Tort - Occupiers liability cases VI

In Rae v Mars (UK) Ltd (1990) it was held that when there are dangers ahead, especially due to poor visibility, there must be sufficient signs posted, notice given or reasonable attempts made to alert a visitor of the dangers ahead.

According to the facts of the case a deep pit was dug close to the entrance, on the inside of a shed, and there was no lighting in the shed and therefore the pit posed a danger to any visitor or trespasser who entered the shed.

The decision is important especially when it comes to children because while adults are under a duty to exercise due care and caution under most circumstances, even when they are walking down the street, the same cannot be said for children and even if they are repeatedly told or warned about the dangers of doing something, there is still a very high possibility or probability that they are going to disregard or ignore those warnings.

Let’s go back briefly to the example of the staircase. It is probable that adults, once they are aware of the law, in respect to climbing up and down a staircase, will exercise due care and caution in doing so but the same however cannot be said for children. Whatever adults decide there is a very high probability that children will do the exact opposite.

In White v The Council of the City and District of St. Albans (1990) the plaintiff had taken a short-cut across the defendant’s fenced-off property and while he was doing so he fell into a trench and as a result sustained injuries. The plaintiff sued on the grounds that the fact that the defendant had erected a fence around his property meant that he was aware that the property was being used as a short-cut and that there were others who used the property and thus the defendant had to take reasonable care and caution to ensure that no harm should befall anyone who used his property, as per s.(1)(3)(b) of the Occupiers Liability Act 1984.

The court however found in favor of the defendant and rejected the plaintiff’s argument and decided that just because a person erects a fence across his property does not mean he or she is aware that there were others who were using the property.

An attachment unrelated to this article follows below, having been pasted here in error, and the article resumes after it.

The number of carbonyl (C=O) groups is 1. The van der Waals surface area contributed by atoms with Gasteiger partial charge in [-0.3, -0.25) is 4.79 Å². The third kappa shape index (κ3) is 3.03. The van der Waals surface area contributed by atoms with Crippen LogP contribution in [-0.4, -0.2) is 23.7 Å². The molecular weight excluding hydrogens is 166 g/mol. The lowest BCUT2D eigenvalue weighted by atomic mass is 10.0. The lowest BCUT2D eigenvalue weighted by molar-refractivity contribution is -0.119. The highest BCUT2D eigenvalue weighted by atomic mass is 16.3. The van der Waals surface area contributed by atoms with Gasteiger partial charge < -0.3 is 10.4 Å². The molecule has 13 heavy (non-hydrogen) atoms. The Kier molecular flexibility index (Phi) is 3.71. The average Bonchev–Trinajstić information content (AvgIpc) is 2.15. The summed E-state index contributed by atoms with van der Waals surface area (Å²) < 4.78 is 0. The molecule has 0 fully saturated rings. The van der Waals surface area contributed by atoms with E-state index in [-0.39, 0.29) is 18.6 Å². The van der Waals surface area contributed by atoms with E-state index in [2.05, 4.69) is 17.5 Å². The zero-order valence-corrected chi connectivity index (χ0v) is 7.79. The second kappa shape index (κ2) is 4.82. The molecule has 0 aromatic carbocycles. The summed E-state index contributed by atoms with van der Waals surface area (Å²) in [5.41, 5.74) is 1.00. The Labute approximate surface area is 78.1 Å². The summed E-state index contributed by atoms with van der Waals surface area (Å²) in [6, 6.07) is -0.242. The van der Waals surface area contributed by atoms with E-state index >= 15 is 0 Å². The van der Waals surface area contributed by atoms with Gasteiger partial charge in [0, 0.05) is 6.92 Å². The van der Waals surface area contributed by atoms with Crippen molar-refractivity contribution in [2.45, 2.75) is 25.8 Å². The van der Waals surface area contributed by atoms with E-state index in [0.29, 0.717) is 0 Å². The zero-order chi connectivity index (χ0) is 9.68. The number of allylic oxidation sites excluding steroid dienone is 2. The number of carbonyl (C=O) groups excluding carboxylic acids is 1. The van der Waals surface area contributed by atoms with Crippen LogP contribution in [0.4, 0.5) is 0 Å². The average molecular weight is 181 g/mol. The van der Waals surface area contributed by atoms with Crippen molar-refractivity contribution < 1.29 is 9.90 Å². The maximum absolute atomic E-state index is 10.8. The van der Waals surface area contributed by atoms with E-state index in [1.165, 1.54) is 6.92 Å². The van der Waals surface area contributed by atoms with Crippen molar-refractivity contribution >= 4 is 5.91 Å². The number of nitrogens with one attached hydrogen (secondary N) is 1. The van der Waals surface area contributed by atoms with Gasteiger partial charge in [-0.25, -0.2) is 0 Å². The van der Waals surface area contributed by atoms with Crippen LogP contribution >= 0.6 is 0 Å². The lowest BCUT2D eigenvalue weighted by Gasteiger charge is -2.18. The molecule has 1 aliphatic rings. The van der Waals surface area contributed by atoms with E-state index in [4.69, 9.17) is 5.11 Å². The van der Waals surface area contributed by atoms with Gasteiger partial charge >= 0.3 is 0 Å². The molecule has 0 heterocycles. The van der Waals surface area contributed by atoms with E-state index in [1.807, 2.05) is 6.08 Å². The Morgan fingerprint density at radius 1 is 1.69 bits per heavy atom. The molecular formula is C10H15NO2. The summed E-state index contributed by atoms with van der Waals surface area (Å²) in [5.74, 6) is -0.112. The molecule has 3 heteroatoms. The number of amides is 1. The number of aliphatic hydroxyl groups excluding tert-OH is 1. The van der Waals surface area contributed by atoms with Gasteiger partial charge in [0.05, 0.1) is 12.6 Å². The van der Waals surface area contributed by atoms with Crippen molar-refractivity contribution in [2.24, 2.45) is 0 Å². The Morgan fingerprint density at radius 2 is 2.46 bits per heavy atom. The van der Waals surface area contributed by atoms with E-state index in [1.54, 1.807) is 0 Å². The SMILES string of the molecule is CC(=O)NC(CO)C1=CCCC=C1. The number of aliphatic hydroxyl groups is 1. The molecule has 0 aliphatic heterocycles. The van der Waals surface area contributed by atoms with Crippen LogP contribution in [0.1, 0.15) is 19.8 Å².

Farmers, including sheep and cattle farmers, would be the most common example of people who fence-off their property because they don’t want any harm to befall the animals and they do not want the animals to get in the way of traffic. If the animals got on a road they could cause a very serious accident.

Likewise, dog owners, also, normally fence off their property to prevent their dogs from getting out. Just because a property is fenced off, it doesn’t necessarily mean or imply that the owner, occupier or the person who has control over the property is aware that the property is being used as a short-cut.

In Swain v Natui Ram Puri (1996) a 9-year-old child got on the defendant’s roof and subsequently fell off and sustained injuries as a result. The matter was brought before the court and the defendant contended that he did not have any knowledge that the plaintiff was in the area or had no reasonable grounds to anticipate that a 9-year-old child could get on his roof.

S.(1)(3) of the Occupier Liabilities Act 1984 states “An occupier of premises owes a duty to another (not being his visitor) in respect of any such risk as is referred to in subsection (1) above if …. S.(1)(3)(b) he knows or has reasonable grounds to believe that the other is in the vicinity of the danger concerned or that he may come into the vicinity of the danger (in either case, whether the other has lawful authority for being in that vicinity or not);

It is difficult to say with any degree of certainty that a 9-year-old child could get on top of the defendant’s roof and it is it is difficult to expect the defendant to anticipate that a child of that age could get on his roof. The defendant was held to be not liable.

In Ratcliff v McConnell (1999) the plaintiff who was a student at a college after a night out decided to go for a swim in the college pool with his friends. At the time when they arrived at the pool, there was a notice on the closed gates that informed any would-be user that the pool would be closed from 10 pm to 6.30 pm and the use of the pool during those hours was prohibited.

The plaintiff and his friends climbed over the gate and made their way to the pool. There were clear markings that differentiated the shallow end of the pool from the deep end but because of the poor lighting the plaintiff and his friends failed to see the markings. The plaintiff subsequently dived into the shallow end of the pool and sustained serious injuries. The plaintiff sued.

The court had to once again look at s.(1)(3)(b) to determine if the college owed the plaintiff a duty of care. The duty that the court had to consider was that which was owed to a trespasser. The court decided that because there was only one past accident in the pool and the victim was a visiting college student and no accident had befallen any student from the college in the past, the defendants were not liable, or could not be held accountable. It is worth comparing the decision in Ratcliff v McConnell (1999) with that in Rae v Mars (UK) Ltd (1990).

Copyright © 2019 by Dyarne Ward


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